We hosted several other tours over the weekend as well.  Mr. James (our little guy) handled the last tour so that was a special treat for all involved.  Our three-year old tour guide took the guests on a joyfully random romp around the house including all the spots that mom and dad usually leave off the tour route – basement filled with a hoarders worth of junk and my garage filled with cardboard waiting to be recycled.  I’ve decided maybe he should lead the tour more often.  Guests probably would enjoy them more with him as guide vs. my predictable, methodic route and routine.

As for the play area, I hired my nephew to relocate the remaining two scrub trees, level out the area and spreading playground mulch.  He did  a great job, and the world is much better served with him breaking his fourteen year old back instead of me breaking my thirty something year old back.  His eight hours of work freed me up to work on my golf game Saturday morning.  I impressed myself with an 89 which for me is pretty good.  Win, win for all involved.

Alas though my “to-do” list is still very long.  I picked up the last cabinet for upstairs so the wife is demanding that I complete her wall of cabinets in her studio.  My goal is to have these installed by the end of this Sunday.  This will free up a ton of space in the garage and organize a ton of junk in the house.  I’m a little timid going into it but if I take my time it should be fine.  I did a nice job in my office so this should be fine.  Outside I may take things into my own hands and start caulking all the porch woodwork that was recently put up.  After that we can maybe paint and ultimately I can get my screens up on the porch just in time for the last month of Summer 2012.  We’ll see.

Okay, I’m done for tonight.  Sorry I’ve been so lax with my blog entries, the poison ivy really knocked me out but now we’re back in business.

Daphne loves her 10″ window sills. All houses should have window sills this deep!

Something dug up our lilac bushes. I have no idea, I suspect a skunk. We replanted and watered and spread that pepper like stuff from the garden center to detour animals.


Here are the cabinet latches they installed on the hall closet doors. They work well and are simple.



Upstairs hall looks a lot different now with the doors installed. The goal here is to have a gallery wall with hidden closet storage behind. I have to pick up some wood knobs for the doors.

1 thought on “Nickel Tour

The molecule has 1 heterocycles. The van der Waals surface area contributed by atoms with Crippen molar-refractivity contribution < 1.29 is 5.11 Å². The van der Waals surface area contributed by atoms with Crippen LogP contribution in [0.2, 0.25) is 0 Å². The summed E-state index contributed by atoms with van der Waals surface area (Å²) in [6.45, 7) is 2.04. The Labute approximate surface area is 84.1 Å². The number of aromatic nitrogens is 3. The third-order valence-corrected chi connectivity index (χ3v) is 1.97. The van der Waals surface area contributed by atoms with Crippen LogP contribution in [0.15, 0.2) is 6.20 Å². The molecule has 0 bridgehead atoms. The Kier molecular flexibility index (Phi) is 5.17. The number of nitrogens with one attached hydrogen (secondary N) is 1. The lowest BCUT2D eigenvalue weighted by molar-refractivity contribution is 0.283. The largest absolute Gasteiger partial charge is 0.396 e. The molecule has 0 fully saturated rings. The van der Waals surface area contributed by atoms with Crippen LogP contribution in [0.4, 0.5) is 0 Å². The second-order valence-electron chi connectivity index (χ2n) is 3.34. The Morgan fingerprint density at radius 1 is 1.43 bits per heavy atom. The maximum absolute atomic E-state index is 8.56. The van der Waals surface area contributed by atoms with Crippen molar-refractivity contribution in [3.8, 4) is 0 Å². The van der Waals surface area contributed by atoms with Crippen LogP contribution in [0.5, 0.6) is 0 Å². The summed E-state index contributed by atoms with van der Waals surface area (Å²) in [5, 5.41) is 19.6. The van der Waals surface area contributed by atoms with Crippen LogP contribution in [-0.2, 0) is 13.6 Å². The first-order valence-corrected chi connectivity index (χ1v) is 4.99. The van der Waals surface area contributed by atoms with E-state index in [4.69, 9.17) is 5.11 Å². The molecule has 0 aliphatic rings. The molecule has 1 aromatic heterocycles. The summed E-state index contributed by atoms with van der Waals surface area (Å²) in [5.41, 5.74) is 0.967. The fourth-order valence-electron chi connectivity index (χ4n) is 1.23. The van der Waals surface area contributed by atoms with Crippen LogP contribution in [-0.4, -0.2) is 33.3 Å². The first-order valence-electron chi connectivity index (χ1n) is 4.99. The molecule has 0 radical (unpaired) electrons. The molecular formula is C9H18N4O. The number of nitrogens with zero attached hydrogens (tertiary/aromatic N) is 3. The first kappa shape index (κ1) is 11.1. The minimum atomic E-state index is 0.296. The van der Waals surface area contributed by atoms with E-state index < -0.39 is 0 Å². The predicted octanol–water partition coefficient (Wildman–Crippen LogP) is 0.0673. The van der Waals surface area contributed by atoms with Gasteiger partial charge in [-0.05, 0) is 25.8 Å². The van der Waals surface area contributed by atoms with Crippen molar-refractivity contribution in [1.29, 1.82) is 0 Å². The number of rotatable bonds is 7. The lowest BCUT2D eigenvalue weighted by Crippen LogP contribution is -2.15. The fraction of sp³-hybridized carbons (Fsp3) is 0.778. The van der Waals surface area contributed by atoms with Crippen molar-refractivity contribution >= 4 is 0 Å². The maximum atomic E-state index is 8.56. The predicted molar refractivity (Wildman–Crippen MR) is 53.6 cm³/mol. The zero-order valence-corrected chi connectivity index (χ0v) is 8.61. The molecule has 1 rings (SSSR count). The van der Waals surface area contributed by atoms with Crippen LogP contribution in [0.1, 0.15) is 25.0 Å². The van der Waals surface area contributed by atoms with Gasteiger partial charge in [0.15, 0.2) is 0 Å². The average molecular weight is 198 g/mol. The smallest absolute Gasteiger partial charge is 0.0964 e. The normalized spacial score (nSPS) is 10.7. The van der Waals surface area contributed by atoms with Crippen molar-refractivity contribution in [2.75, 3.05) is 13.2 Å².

1. Hi, Chris, I started following your blogrecently after googling ‘oil rubbed bronze door hardware,’ stumbling upon one of your photos, and then remedially reading everything you have posted on ‘nine apple trees’ – what a gorgeous home! You and your wife should be extremely proud! Having read your blog and assuming your character rings true to your word, I have determined that you are an insightful, passionate, gifted, NOT inherently lazy (who could call himself that with all he has going on?!?), and decidedly hilarious guy. Rest assured I am not some cyber-stalker – I have never followed a blog before in my life – but in many ways, your building saga parallels what is going on in hubs’ and my life and provides a formof therapy (free) that is invaluable. And I haven’t underestimated that misery loves company, either. On the off-chance you may be wondering, here’s a bit about us….We live in Augusta, Georgia and since you golf, Iimagine you know a teensy bit about our city.I am a native and hubs, also a golfer, is an import from Virginia. We are in our mid-50’s (can’t imagine how THAT ever happened) and have no two-legged children (natural selection at work) but adore our five spoiled rotten cats and a dog – all rescues and evidence of my penchant for over-compensation. We started on our ‘little’ dream vacation lake house project years ago (see – now doesn’t that make YOU feel better?) with a top-notch architect and builder and got as far as erecting the exterior shell before the economy went poof. Put the project on hold for what seemed like an eternity but in the last year, being similarly hare-brained, hubs and I figured we finally would get around to finishing the thing ourselves through sweat equity and by acting as our own contractor. Heck, we have rolled up our sleeves before and renovated everything we have ever lived in AND rehabbed several commercial properties to boot, so really, how bad could that be? And, as if you already didn’t think we are crazy enough, to give ouselves a bit of an incentive, last year we invited my out-of-town in laws and hubs’ extended family for Christmas at the lake. Thankfully, we didn’t specify which year although I suspect they are holding us to this one. It will take another miracle on a biblical scale for THAT to happen, I am afraid. Anyhoo, I am including a few pics of the house so you can see what we are up to. Ours is a ‘farmhouse meets the Hamptons’ style (my own description) with weathered cedar shake, board and batten, fieldstone columns/foundation cladding, and a galvanized standing seam roof. Our latest progress report is that we FINALLY installed the non-structural, interior, nearly 200 year old, reclaimed 12″ X 8″ heart pine beams that we snagged for a reasonable sum from a ginormous cotton warehouse being demolished here in town. (Actually, there are row after row of warehouses being taken down which were built in the early 1800’s by a Whitney of cotton gin fame and the beams were the exact dimensions, including the 25′ length, that we needed — God has a plan.) Those puppies weigh a ton apiece and were expertly massaged into place 28′ in the air by our incredibly talented carpenter and his crew. God bless them – the result is a Piece of Art. (Did I mention that we never do anything the easy way?) Alas and boo, at the moment, we are mourning the temporary (I sure hope) diversion ofcarpenter and crew to the Augusta National since he won thetrim bid there for the sprawling hospitality complex that is going up in what used to be the Gate 10 parking lot. Aaarrrghhh. Anyway, all of the above is, other than for catharsis’ sake,to say that I sure hope you appreciate that you are not alone in the Deranged Builder Mental Ward of Life and that your musings about your own experience transcend your acreage in Ohio. Know that they have reached at least one nutty wife in Georgia. Please keep writing. You crack me up and give me hope! Btw, I think I share your wife’s birthday!? Pat PS…Our lake is managed by the U.S. Army Corps of Engineerswhogenerates hydro-electric powerthrough thedam — our lake levels vary all the time and lately, they have averaged several zillion feet below full pool, as evidenced in the pics.Over this we have absolutely NO CONTROL. Maddening.